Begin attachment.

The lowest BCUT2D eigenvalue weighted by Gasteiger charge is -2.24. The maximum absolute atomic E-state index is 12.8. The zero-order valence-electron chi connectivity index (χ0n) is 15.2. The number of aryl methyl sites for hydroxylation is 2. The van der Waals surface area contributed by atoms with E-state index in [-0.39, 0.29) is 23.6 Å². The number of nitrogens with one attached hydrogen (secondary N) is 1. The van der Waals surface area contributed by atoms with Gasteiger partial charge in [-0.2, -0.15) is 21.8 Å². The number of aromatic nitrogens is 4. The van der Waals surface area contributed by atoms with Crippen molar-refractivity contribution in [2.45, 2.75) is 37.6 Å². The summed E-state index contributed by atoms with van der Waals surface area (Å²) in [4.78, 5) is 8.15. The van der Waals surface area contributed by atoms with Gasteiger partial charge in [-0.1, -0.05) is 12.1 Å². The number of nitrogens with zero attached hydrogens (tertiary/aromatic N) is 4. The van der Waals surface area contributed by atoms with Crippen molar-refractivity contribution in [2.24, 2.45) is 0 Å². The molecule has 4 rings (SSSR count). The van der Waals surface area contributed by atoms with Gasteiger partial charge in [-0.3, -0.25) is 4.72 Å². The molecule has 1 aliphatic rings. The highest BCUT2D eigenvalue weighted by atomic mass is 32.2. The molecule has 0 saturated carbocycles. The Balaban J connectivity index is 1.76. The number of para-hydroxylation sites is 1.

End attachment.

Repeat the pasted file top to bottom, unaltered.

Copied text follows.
The lowest BCUT2D eigenvalue weighted by Gasteiger charge is -2.24. The maximum absolute atomic E-state index is 12.8. The zero-order valence-electron chi connectivity index (χ0n) is 15.2. The number of aryl methyl sites for hydroxylation is 2. The van der Waals surface area contributed by atoms with E-state index in [-0.39, 0.29) is 23.6 Å². The number of nitrogens with one attached hydrogen (secondary N) is 1. The van der Waals surface area contributed by atoms with Gasteiger partial charge in [-0.2, -0.15) is 21.8 Å². The number of aromatic nitrogens is 4. The van der Waals surface area contributed by atoms with Crippen molar-refractivity contribution in [2.45, 2.75) is 37.6 Å². The summed E-state index contributed by atoms with van der Waals surface area (Å²) in [4.78, 5) is 8.15. The van der Waals surface area contributed by atoms with Gasteiger partial charge in [-0.1, -0.05) is 12.1 Å². The number of nitrogens with zero attached hydrogens (tertiary/aromatic N) is 4. The van der Waals surface area contributed by atoms with Crippen molar-refractivity contribution in [2.24, 2.45) is 0 Å². The molecule has 4 rings (SSSR count). The van der Waals surface area contributed by atoms with Gasteiger partial charge in [-0.3, -0.25) is 4.72 Å². The molecule has 1 aliphatic rings. The highest BCUT2D eigenvalue weighted by atomic mass is 32.2. The molecule has 0 saturated carbocycles. The Balaban J connectivity index is 1.76. The number of para-hydroxylation sites is 1.